Illinois State Climatologist Jim Angel rounded up some explanations of last month's record heat. Here's the NWS Chicago office:
The 2.7°C difference between the average temperature for March 2012 at Chicago-O'Hare and the previous record for warmest March is by far the largest difference between 1st and 2nd place between record warm or cold months in Chicago. The second largest difference between 1st and 2nd place is the 1.7°C separating the average temperature of January 1880 (4.3°C) and January 1933 (2.6°C) for the warmest Januarys on record in Chicago.
The 8.67°C departure from normal for March 2012 is the 3rd largest departure from the 1981-2010 normal for any month in Chicago. The only months that had higher departures from normal were January 1877, which with an average temperature of 4.3°C, was 8.9°C above the 1981-2010 average January temperature, and December 1877, which with an average temperature of 6.3°C, was 8.72°C above the 1981-2010 average December temperature.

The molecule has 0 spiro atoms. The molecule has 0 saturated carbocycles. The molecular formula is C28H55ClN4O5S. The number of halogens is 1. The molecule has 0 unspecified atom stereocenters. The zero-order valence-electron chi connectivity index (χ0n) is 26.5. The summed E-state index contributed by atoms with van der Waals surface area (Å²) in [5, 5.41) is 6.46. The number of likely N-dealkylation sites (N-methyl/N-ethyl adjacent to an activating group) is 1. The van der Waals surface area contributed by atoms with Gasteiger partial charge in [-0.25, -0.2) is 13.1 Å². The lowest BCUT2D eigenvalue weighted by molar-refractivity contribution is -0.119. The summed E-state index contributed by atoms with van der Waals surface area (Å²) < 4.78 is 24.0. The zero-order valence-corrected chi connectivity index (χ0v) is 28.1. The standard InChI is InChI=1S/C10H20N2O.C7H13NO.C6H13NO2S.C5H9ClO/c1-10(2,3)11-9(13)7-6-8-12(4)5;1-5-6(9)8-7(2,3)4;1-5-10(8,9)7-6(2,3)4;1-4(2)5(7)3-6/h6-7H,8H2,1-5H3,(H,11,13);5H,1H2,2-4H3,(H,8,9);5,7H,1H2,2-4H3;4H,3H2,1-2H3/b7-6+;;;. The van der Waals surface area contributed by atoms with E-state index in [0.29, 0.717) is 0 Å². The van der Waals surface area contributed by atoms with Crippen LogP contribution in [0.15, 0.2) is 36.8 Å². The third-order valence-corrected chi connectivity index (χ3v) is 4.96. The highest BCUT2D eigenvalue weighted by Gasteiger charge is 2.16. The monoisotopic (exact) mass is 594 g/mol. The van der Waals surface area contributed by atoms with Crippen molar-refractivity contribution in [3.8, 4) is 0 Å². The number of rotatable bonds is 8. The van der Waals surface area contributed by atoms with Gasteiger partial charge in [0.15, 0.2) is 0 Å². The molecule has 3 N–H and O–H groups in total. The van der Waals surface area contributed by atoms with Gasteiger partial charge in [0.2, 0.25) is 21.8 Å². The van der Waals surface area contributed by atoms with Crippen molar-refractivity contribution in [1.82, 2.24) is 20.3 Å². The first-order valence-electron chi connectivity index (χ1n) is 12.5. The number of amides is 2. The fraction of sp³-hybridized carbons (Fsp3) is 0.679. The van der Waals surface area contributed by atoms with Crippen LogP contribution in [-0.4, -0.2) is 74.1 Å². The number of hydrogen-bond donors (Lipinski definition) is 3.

For a more technical discussion, check out NOAA's analysis, which concludes:
A black swan most probably was observed in March 2012 (lest we forget 1910). Gifted thereby to a wonderful late winter of unprecedented balmy weather, we also now know that all swans are not white. The event reminds us that there is no reason to believe that the hottest, "meteorological maddest" March observed in a mere century of observations is the hottest possible. But this isn't to push all the blame upon randomness. Our current estimate of the impact of GHG forcing is that it likely contributed on the order of 5% to 10% of the magnitude of the heat wave during 12-23 March. And the probability of heatwaves is growing as GHG-induced warming continues to progress. But there is always the randomness.
April, so far, has been bog-standard normal.